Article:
It takes a village to create a business
by William G. Lako, Jr.
November 22, 2013 12:00 AM | 1430 views | 0 0 comments | 65 65 recommendations | email to a friend | print
William G. Lako Jr.<br>Business Columnist
William G. Lako Jr.
Business Columnist
America thrives on the small business sector. Small businesses provide 55 percent of all jobs and have added 8 million new jobs to our economy since 1990. Many small businesses are successful because the business owners know when to ask for help. If 2014 is going to be the year you pursue your dream of working for yourself, you should consider assembling a team of experts to assist you in making your dream a reality.

Not every entrepreneur is naturally business savvy. People, generally, start their own business because they are an expert and love what they do, whether that be an auto mechanic, a clothing designer or information technology consultant. To ensure your success, you should concentrate your time and efforts on what you do best, then consult or hire professionals to handle the rest. The saying “You have to spend money to make money” is applicable when starting a business.

Taxes are an extremely complicated field that I do not recommend you address alone, especially if you are a small business owner. As you begin your venture, your business and personal taxes should be addressed together, as many small business entities have income and losses passed through to the owner. All too often, new business owners seek tax advice after they are in business. A tax professional should be able to provide advice on the tax effect of different business entities prior to you going into business. In addition to preparing your tax returns, a tax consultant should be proactive in working with you on tax planning. Your tax consultant may also be able to advise you on the best bookkeeping method for your business.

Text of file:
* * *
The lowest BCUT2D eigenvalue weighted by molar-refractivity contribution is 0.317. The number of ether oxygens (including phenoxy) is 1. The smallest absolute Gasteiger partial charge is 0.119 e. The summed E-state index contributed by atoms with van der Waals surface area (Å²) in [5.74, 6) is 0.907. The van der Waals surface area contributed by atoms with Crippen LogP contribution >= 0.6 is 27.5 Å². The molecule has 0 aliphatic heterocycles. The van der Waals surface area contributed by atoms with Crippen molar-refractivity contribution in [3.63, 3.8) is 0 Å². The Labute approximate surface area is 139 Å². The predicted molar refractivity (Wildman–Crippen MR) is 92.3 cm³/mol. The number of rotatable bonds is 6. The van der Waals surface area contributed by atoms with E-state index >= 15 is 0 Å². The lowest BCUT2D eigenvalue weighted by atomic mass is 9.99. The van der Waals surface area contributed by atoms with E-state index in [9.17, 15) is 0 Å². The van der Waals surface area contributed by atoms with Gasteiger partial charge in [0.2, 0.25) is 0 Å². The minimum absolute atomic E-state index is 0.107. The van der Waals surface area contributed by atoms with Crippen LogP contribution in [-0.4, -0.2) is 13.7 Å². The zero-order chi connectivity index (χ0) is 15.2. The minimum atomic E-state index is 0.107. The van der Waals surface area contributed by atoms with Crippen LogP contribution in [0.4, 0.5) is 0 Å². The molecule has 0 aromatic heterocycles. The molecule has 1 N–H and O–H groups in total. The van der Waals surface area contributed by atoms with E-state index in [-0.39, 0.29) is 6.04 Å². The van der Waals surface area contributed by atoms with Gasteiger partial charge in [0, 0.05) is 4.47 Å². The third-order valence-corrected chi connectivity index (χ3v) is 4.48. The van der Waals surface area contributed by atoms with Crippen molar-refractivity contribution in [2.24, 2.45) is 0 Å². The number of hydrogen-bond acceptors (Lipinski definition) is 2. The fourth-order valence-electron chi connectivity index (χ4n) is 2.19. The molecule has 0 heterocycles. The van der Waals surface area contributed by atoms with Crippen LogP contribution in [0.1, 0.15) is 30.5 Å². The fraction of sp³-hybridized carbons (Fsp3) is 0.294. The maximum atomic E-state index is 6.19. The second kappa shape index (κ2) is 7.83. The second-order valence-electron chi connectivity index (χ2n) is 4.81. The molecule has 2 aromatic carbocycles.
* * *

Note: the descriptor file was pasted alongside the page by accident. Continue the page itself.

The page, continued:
Just as your business entity structure affects your taxes, it also affects your personal liability. Prior to beginning a business, you should consult an attorney concerning the legal aspects of the different business entities available to you. Your attorney should advise you of the best available ways to protect your personal assets and business interests. An attorney can set up your business entity properly and advise you of any contracts you might be required to sign in the course of conducting your business. If your business requires your clients sign a contract with you, your attorney should prepare the contract for you.

Don’t forget the insurance. You should retain an insurance agent to advise you about the proper insurance coverage you need to protect your business and ultimately, yourself. With all the changes that can happen to a growing business, start-ups should have quarterly or semiannual reviews with their insurance agents. It is important to determine that the policies coincide with the changes. For example, you opened your doors thinking you’d offer a particular service; however, the market provided you the opportunity to offer a different service to your customers. You should determine that your business insurance policies cover your new activities.

You may also consider seeking advice from experts in your field when developing your business plan. A business consultant should be able to advise you on critical issues, such as, the proper pricing for your products or services, and how to seek financing for your business.

Just as an accountant would go to a dentist if his tooth hurt, a dentist should consult an accountant when looking to establish his own practice.

William G. Lako Jr., CFP, is an executive in residence at Kennesaw State University’s Coles College of Business and a principal at Henssler Financial. Lako is a certified financial planner.The Marietta Daily Journal will periodically publish columns from KSU business faculty.

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